• New and More Effective Delivery System for Cancer Drugs [900]
    Poster Session: Acute Myeloid Leukemias: Therapy, Excluding Transplantation I
    Saturday, December 8, 9:00 a.m. [Embargoed until December 8, 9:00 a.m.]
    Authors: Dr. Eric J. Feldman, et al.

    Dr. Eric Feldman and his colleagues have found that packaging two already-used chemotherapy agents—cytarabine (Ara-C) and Daunorubicin—together inside a liposome (CPX-351), a spherical molecule resembling a bubble made from lipid (fat) molecules, is highly effective in subjects with advanced leukemia and myelodysplastic syndromes (MDS) who have failed traditional chemotherapy treatment.
  • Combination Chemotherapy Drug Therapy Well-Tolerated for Non-Hodgkin's Lymphoma, [3419]
    Poster Session: Immunotherapy for Lymphoma Including Radio-Immunotherapy
    Monday, December 10, 10:30 a.m. [Embargoed until December 10, 10:30 a.m.]
    Authors: Dr. John P. Leonard, et al.

    Dr. John Leonard presents data showing that the combination of epratuzumab and rituximab, in addition to being well-tolerated, demonstrates effectiveness in treating non-Hodgkin's lymphoma and can result in complete remissions in some patients.
  • Drug Aids in Stem Cell Collection for Multiple Myeloma [3024]
    Poster Session: Clinical Care: Transplantation Regimen Toxicities and Engraftment II
    Monday, December 10, 10:30 a.m. [Embargoed until December 10, 10:30 a.m.]
    Authors: Tomer Mark, Dr. Ruben Niesvizky, et al.

    Patients with Multiple Myeloma undergo therapy with Lenalidomide. However, such treatment often interferes with the harvesting of their stem cells for future treatment. Tomer Mark and Dr. Ruben Niesvizky have found that treating donors with cyclophosphamide boosts stem cell numbers and improves transplantation outcomes.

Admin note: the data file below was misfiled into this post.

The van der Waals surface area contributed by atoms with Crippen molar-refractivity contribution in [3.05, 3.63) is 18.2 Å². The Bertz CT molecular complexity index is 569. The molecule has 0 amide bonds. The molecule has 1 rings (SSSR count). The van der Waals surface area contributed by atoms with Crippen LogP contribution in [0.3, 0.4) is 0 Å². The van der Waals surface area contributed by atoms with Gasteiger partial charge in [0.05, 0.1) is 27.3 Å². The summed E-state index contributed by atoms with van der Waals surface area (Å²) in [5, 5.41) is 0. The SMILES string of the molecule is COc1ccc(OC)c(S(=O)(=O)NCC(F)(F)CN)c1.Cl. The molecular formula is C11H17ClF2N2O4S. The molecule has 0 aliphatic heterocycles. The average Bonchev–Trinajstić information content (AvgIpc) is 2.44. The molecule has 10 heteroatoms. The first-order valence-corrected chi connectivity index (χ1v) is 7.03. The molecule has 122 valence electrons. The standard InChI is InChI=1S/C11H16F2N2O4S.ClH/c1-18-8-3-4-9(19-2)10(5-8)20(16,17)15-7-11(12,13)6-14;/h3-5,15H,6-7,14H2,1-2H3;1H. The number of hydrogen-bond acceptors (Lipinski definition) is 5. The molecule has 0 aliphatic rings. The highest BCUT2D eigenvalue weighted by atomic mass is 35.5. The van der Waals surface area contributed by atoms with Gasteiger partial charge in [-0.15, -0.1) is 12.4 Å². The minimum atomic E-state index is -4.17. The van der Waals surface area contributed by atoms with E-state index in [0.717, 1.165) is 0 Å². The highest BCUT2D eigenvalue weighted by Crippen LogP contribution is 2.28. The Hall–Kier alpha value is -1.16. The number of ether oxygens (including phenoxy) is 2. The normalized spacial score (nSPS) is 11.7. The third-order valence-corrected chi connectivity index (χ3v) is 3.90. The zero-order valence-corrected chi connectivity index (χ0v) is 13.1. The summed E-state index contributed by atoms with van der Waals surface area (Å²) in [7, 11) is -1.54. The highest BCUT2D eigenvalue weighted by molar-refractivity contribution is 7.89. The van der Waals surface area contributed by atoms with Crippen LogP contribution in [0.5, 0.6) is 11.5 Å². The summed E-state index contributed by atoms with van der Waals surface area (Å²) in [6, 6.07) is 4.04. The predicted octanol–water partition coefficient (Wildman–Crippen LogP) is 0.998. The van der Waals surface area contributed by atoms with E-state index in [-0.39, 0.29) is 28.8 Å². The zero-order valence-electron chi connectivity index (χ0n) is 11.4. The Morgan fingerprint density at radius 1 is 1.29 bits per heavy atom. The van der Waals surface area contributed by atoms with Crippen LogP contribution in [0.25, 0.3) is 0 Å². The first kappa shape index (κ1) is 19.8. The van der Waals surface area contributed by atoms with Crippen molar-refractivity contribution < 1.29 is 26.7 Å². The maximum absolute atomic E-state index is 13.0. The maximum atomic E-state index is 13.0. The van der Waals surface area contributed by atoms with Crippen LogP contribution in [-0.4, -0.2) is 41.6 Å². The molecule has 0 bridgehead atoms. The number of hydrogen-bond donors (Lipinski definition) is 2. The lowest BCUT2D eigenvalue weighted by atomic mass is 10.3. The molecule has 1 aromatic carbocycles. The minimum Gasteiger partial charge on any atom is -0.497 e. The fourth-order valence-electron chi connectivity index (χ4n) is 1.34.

• Gene Identified in Severity of Blood Disorder [2530]
    Poster Session: Myeloproliferative Syndromes: Clinical and Molecular Profiling
    Sunday, December 9, 9:00 a.m. [Embargoed until December 9, 9:00 a.m.]
    Authors: Dr. Richard T. Silver, et al.

    Polycythemia Vera is most popularly identified with abnormal increase in red blood cell production, among several other symptoms. Dr. Richard Silver and his team of researchers have identified a gene—JAK2V617F—found in higher numbers in patients with the disease. Also, the larger the quantity of the gene in the body, the more severe the symptoms were in patients. The researchers also found a trend, though not statistically significant, between higher numbers of the gene and cardiovascular disease events.

Dr. Andrew I. Schafer, President of ASH

  • Special Session on Venous Thromboembolism: A Common Blood-Clotting Disorder from Patient, Public Health and Scientific Perspectives
    Saturday, December 8, 4:00 p.m.-5:30 p.m.
  • ASH/ASCO Joint Symposium: Infection, Inflammation, and Cancer
    Sunday, December 9, 9:30 a.m.-11:00 a.m.
  • ASH/EHA Policy Forum: Emergency Preparedness: Are You Ready for the Next Public Health Crisis?
    Sunday, December 9, 12:30 p.m.-1:30 p.m.
  • Presidential Symposium: Cancer Stem Cells
    Tuesday, December 11, 9:30 a.m.-12:00 noon

NewYork-Presbyterian Hospital/Weill Cornell Medical Center

NewYork-Presbyterian Hospital/Weill Cornell Medical Center, located in New York City, is one of the leading academic medical centers in the world, comprising the teaching hospital NewYork-Presbyterian and Weill Cornell Medical College, the medical school of Cornell University. NewYork-Presbyterian/Weill Cornell provides state-of-the-art inpatient, ambulatory and preventive care in all areas of medicine, and is committed to excellence in patient care, education, research and community service. Weill Cornell physician-scientists have been responsible for many medical advances—from the development of the Pap test for cervical cancer to the synthesis of penicillin, the first successful embryo-biopsy pregnancy and birth in the U.S., the first clinical trial for gene therapy for Parkinson's disease, the first indication of bone marrow's critical role in tumor growth, and, most recently, the world's first successful use of deep brain stimulation to treat a minimally conscious brain-injured patient. NewYork-Presbyterian, which is ranked sixth on the U.S.News & World Report's list of top hospitals, also comprises NewYork-Presbyterian Hospital/Columbia University Medical Center, Morgan Stanley Children's Hospital of NewYork-Presbyterian, NewYork-Presbyterian Hospital/Westchester Division and NewYork-Presbyterian Hospital/The Allen Pavilion. Weill Cornell Medical College is the first U.S. medical college to offer a medical degree overseas and maintains a strong global presence in Austria, Brazil, Haiti, Tanzania, Turkey and Qatar. For more information, visit www.med.cornell.edu.

Media Contact:

Andrew Klein